Taking a Spill

Gift exchange was essential for forming political bonds. During a boating party in 1519, Babur and his companions struck a rock and were pitched overboard. Babur bemoans how a favorite porcelain cup disappeared into the water. He relates the incident to a guest, a respected warrior and ambassador, who then presents the emperor with a replacement. Babur’s lost cup was probably a fine example of Chinese blue and white porcelain ware, which was much sought-out in India and elsewhere in the region.

China, Jiangxi province, Jingdezhen, Ming dynasty, early 15th century
Porcelain with cobalt under colorless glaze
Purchase—Charles Lang Freer Endowment
Freer Gallery of Art

In the words of Babur…

Babur recounts in his memoir how his raft capsized during a party on the Jhelum River:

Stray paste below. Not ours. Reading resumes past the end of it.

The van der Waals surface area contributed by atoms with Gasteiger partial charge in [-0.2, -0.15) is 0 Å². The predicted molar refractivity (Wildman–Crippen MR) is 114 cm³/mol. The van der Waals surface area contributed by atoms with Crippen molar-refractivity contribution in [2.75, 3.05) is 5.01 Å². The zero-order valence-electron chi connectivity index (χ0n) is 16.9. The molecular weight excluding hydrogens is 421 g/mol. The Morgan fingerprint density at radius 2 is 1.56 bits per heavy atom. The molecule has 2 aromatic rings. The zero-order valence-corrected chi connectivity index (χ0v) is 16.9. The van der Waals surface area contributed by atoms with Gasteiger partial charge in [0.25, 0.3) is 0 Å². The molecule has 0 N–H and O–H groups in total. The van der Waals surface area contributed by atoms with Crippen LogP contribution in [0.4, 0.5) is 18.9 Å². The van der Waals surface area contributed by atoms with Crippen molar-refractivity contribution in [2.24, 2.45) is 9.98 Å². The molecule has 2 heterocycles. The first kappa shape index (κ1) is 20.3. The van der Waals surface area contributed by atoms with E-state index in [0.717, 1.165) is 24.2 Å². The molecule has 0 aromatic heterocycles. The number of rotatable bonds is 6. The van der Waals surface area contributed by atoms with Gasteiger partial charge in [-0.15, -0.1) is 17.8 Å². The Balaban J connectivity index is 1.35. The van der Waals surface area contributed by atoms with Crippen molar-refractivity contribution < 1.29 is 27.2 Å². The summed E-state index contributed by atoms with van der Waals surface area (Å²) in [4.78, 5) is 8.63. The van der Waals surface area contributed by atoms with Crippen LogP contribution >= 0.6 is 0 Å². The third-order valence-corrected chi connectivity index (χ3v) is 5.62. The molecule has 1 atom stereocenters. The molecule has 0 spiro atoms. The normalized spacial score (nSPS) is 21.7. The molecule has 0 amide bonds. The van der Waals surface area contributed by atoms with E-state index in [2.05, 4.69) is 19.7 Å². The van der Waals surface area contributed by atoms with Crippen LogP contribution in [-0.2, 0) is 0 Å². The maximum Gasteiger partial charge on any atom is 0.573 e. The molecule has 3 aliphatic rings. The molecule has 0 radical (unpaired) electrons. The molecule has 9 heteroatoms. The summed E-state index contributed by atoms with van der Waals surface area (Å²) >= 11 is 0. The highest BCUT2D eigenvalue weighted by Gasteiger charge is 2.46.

“At the confluence of the Panjshir River, the raft struck a rocky outcropping of the mountain and started to sink. Ruhdam, Tengri-Qulï, and Mir Muhammad the raftsman were thrown into the water when it struck. Ruhdam and Tengri-Qulï were pulled back onto the raft only with difficulty. My china cup, a spoon, and a tambourine fell into the river. Farther down, opposite Sang Burida, the raft struck either a limb or a piling for a dam. Shah-Hasan, son of Shah Beg, was thrown backward and, clutching at Mirza-Qulï Kükäldash, pulled him over too. Darwesh-Muhammad Sarban also went overboard. Mirza-Qulï’s fall was remarkable. He had been cutting a melon just as he fell, and he stuck the knife into the mat on the raft as he went over. He swam in all his clothes and got out of the water without coming onto the raft. When we got off the raft, we were put up for the night in the raftsmen’s houses. Darwesh-Muhammad presented me with a porcelain cup exactly like the one that had disappeared into the water.”

Thackston, Wheeler M., trans. The Baburnama: Memoirs of Babur, Prince and Emperor. New York: Oxford University Press in association with Smithsonian Institution, Freer Gallery of Art, Arthur M. Sackler Gallery, 1996. 292.